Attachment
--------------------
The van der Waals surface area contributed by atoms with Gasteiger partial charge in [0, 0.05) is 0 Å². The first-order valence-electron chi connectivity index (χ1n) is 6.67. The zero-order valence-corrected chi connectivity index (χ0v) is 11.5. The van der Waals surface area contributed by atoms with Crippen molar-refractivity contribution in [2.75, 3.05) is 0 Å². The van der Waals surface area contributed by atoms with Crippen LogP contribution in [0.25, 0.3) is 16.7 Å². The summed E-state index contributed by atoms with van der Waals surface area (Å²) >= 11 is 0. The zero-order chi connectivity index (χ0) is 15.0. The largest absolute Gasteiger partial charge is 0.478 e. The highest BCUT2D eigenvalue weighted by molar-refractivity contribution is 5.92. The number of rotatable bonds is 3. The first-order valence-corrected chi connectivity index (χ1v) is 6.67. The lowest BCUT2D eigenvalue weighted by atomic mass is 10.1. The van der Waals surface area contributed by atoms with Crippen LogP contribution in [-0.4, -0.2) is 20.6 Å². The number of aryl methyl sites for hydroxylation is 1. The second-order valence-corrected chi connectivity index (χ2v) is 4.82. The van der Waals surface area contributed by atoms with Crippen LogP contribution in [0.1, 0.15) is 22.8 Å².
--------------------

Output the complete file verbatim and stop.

The van der Waals surface area contributed by atoms with Gasteiger partial charge in [0, 0.05) is 0 Å². The first-order valence-electron chi connectivity index (χ1n) is 6.67. The zero-order valence-corrected chi connectivity index (χ0v) is 11.5. The van der Waals surface area contributed by atoms with Crippen molar-refractivity contribution in [2.75, 3.05) is 0 Å². The van der Waals surface area contributed by atoms with Crippen LogP contribution in [0.25, 0.3) is 16.7 Å². The summed E-state index contributed by atoms with van der Waals surface area (Å²) >= 11 is 0. The zero-order chi connectivity index (χ0) is 15.0. The largest absolute Gasteiger partial charge is 0.478 e. The highest BCUT2D eigenvalue weighted by molar-refractivity contribution is 5.92. The number of rotatable bonds is 3. The first-order valence-corrected chi connectivity index (χ1v) is 6.67. The lowest BCUT2D eigenvalue weighted by atomic mass is 10.1. The van der Waals surface area contributed by atoms with Crippen LogP contribution in [-0.4, -0.2) is 20.6 Å². The number of aryl methyl sites for hydroxylation is 1. The second-order valence-corrected chi connectivity index (χ2v) is 4.82. The van der Waals surface area contributed by atoms with Crippen LogP contribution in [0.1, 0.15) is 22.8 Å².